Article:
Zero Day

I was wearing a concert shirt from the recent Smashing Pumpkins tour that simply says “ZERO” on it. At breakfast, a dear friend asked me if it was for “zero day.” He obviously has a limited range of music appreciation, but other than that, he’s a really great guy. I told him it was a concert t-shirt, and he then told me about zero day.

There are two truly legendary trails in the US—the Appalachian Trail (A.T.) and the Pacific Crest Trail (PCT). More than 2,100 miles long, the A.T. runs from Georgia to Maine while the PCT, at more than 2,600 miles long, runs from Mexico to Canada. These trails attract hikers of all types, but the most dedicated are those that thru-hike, essentially an end-to-end backpacking trip.

Over the course of the five or more months it takes to thru-hike one of these trails, there will be “zero days.” These are days when the hiker is not gaining mileage toward the end of the trail. This could be a resupply day where the hiker spends the day in a nearby town. It could also just be a day of rest. Thru-hikers will average 14-20 miles per day, but some days will do significantly less. Those are called “nero days” for “nearly zero” days.

Thru-hiking takes a toll on the hiker mentally as well as physically. It is unhealthy and unwise for them to keep up the daily pace with no breaks. There is also the practical issue of needing to resupply, repair or replace equipment, and socialize. For a variety of reasons, taking a day off every so often is the key to success as it allows the hiker to continue to do the higher mileage the rest of the days.

Some seasons of life are perhaps a little like thru-hiking. We are on task, have a goal in mind, are prepared and supplied, and have started on the path. Along the way, we will overcome things we didn’t know we could and be challenged in ways we didn’t anticipate. We may have periods where the miles are flying by, or we may get injured or delayed. We will discover things about ourselves and then at times may wonder why we decided to do this in the first place. We will experience exhilaration and the energy that comes from honest effort and certainly have moments where we are tired to our bones.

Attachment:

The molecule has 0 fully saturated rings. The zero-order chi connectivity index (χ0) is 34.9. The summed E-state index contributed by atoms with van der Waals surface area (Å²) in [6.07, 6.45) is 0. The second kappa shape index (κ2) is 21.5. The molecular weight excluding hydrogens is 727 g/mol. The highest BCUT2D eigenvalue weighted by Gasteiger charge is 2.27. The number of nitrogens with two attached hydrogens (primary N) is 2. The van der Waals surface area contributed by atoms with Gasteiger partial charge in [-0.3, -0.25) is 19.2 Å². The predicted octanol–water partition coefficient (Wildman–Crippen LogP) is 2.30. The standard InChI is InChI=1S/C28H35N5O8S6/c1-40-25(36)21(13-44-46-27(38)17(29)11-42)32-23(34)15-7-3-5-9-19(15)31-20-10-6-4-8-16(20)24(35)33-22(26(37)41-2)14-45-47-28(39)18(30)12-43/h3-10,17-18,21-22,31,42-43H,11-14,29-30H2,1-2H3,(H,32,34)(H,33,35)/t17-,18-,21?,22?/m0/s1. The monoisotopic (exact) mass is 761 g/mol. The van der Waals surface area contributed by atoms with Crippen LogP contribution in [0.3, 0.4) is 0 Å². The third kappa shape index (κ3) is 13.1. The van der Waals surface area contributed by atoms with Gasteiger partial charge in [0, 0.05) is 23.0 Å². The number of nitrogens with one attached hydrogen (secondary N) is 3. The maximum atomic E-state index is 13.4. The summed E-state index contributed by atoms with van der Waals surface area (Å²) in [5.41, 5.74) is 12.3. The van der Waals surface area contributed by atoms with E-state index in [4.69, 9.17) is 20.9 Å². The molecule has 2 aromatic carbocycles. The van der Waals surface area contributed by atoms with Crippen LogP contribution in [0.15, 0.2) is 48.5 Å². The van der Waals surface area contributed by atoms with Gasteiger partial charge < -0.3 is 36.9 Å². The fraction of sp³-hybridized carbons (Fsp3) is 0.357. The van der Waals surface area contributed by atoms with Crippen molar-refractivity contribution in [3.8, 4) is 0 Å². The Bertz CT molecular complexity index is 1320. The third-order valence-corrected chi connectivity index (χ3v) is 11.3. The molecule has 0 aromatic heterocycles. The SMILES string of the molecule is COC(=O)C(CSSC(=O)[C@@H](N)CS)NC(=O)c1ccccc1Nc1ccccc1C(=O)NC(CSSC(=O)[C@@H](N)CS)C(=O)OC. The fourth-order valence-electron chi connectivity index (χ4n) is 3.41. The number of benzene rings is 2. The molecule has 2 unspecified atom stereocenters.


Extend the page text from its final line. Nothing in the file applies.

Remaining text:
Like the thru-hiker, we will need zero days.

What does a zero day look like? Like the hiker, our zero day can be an opportunity to resupply and reset, it can be a day to rest, or it can be a combination of both. Putting miles behind you on the trail means not doing a lot of other things. It also means using the same muscles continuously for days at a time. Achieving any goal or completing any complex project will result in some overuse of parts of our capability and neglect of some other areas of our lives.

Sleep is the most important element for mental and physical health. Being on task and tied to a schedule can interrupt our ability to get adequate sleep. Maybe you need a long weekend to sleep until your body wakes you up We should try to get good sleep all the time, but if your life gets in the way, this is a good thing to put on your zero day list.

Depending on your personality, you may need time alone or time with people. Think about what gives you energy where people are concerned and lean into that. For some, it will be socializing with a group, maybe going out to dinner, taking a day trip with several others, or attending an event. For others, it will be intimate time with one or two other people, playing a board game, sharing a meal, or even just watching a movie or show together. For yet others, it will be time alone, a quiet walk, reading a book, listening to a great album.

Many of us spend too much time in crisis. We may tell people we like it. We may even be good at it. It is still hard on us and detrimental to mental and emotional health. When we are in crisis, we are in survival mode. The creative part of our brain actually goes quiet and gets out of the way of the “stay alive” part. A zero day could include doing something creative. Painting, writing, gardening, building—really anything that taps into the hands-on, brain-engaged-in-making-something kind of activities.

People like lists because we get stuff out of our head and onto “paper” so we can quit keeping track of them. When we are busy, we let things that have lower priorities go, but they are not gone. We are still thinking about them, bumping into them, and even shaming ourselves about them. A zero day can be a great opportunity to clean some of those things up. Do some chores. Clean out the garage. Paint that room. It’s all about clearing the way so you can be focused and productive when you go back to the main thing.

It is not healthy to trudge along day after day after day. We need breaks. We need to resupply and refresh. We need zero days. Leadership is most effective when it is by example. We need to be consistent in taking zero days ourselves so that the people we serve will be more comfortable taking the zero days they need. We need to create a culture where you don’t get extra points for hiking non-stop; you get points for hiking well and resting well. Zero days are part of maintaining a healthy mind and body, and they are The Bison Way.